Molnar, P. and Ramirez, J.A. 2001. Recent trends in precipitation and streamflow in the Rio Puerco Basin. Journal of Climate 14: 2317-2328.
What was done
The authors conducted a detailed watershed-based analysis of precipitation and streamflow trends for the period 1948-97 in a semiarid region of the southwestern United States, namely, the Rio Puerco Basin of New Mexico.
What was learned
In the words of the authors, "at the annual timescale, a statistically significant increasing trend in precipitation in the basin was detected." This trend was driven primarily by an increase in the number of rainy days in the moderate rainfall intensity range, with essentially no change at the high-intensity end of the spectrum. In the case of streamflow, there was no trend at the annual timescale; but monthly totals increased in low-flow months and decreased in high-flow months.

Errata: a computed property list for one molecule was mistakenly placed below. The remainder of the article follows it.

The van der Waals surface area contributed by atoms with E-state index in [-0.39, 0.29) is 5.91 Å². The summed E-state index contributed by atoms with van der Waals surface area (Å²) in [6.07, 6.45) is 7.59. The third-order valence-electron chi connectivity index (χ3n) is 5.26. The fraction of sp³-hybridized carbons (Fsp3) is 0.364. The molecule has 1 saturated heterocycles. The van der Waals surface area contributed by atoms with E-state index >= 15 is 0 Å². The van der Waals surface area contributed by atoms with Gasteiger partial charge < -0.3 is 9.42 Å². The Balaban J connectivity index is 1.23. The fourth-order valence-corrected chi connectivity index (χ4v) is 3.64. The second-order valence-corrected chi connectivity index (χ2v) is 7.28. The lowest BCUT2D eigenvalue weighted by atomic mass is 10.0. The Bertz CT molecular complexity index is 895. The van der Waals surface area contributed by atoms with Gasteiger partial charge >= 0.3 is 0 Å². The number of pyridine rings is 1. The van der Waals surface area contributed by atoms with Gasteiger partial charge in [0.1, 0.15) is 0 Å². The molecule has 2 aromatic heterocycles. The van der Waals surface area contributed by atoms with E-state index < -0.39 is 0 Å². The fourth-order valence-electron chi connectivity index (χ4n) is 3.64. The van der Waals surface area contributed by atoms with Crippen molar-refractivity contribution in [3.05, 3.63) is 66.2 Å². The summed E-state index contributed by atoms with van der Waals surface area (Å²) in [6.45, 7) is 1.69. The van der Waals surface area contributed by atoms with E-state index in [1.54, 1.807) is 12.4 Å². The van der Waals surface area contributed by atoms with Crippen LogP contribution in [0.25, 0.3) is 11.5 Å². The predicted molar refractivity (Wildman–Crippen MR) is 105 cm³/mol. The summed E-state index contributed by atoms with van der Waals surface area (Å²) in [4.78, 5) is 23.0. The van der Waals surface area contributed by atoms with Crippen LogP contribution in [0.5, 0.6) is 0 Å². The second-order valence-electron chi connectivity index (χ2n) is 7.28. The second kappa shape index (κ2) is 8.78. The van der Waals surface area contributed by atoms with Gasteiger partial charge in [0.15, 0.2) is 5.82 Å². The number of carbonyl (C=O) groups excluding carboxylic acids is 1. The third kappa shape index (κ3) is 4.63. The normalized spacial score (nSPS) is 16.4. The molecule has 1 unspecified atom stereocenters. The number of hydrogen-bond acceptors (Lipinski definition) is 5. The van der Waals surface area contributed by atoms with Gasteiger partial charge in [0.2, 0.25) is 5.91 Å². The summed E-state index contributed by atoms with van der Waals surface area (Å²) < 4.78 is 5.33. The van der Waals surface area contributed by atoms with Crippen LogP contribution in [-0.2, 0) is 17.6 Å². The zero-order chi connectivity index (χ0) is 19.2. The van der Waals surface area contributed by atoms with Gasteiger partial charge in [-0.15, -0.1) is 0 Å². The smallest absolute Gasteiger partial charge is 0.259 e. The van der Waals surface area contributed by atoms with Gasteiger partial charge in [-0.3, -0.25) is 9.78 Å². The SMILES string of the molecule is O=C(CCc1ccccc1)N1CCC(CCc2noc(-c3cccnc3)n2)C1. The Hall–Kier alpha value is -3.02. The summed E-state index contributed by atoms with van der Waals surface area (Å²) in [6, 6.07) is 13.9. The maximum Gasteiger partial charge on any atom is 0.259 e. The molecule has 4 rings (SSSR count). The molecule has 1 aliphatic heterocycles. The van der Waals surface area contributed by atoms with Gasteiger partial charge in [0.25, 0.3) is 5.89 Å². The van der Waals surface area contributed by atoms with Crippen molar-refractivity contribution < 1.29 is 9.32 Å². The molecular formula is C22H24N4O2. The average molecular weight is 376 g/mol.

What it means
Increasing precipitation in a semiarid region sounds like a plus to us. Having most of the increase in the moderate rainfall intensity range also sounds like a plus. Increasing streamflow in normally low-flow months sounds good as well, as does decreasing streamflow in high-flow months. In fact, what more could one possibly want in terms of changes in precipitation? ... especially in a world that (according to the anti-CO2 forces of the planet) is supposed to be experiencing more extreme weather events and increases in floods and droughts?
We once thought that by predicting both more floods and more droughts at one and the same time in response to global warming the climate alarmists were making sure they could not possibly miss in their predictions of CO2-induced calamities. Seems we were wrong.
Reviewed 23 January 2002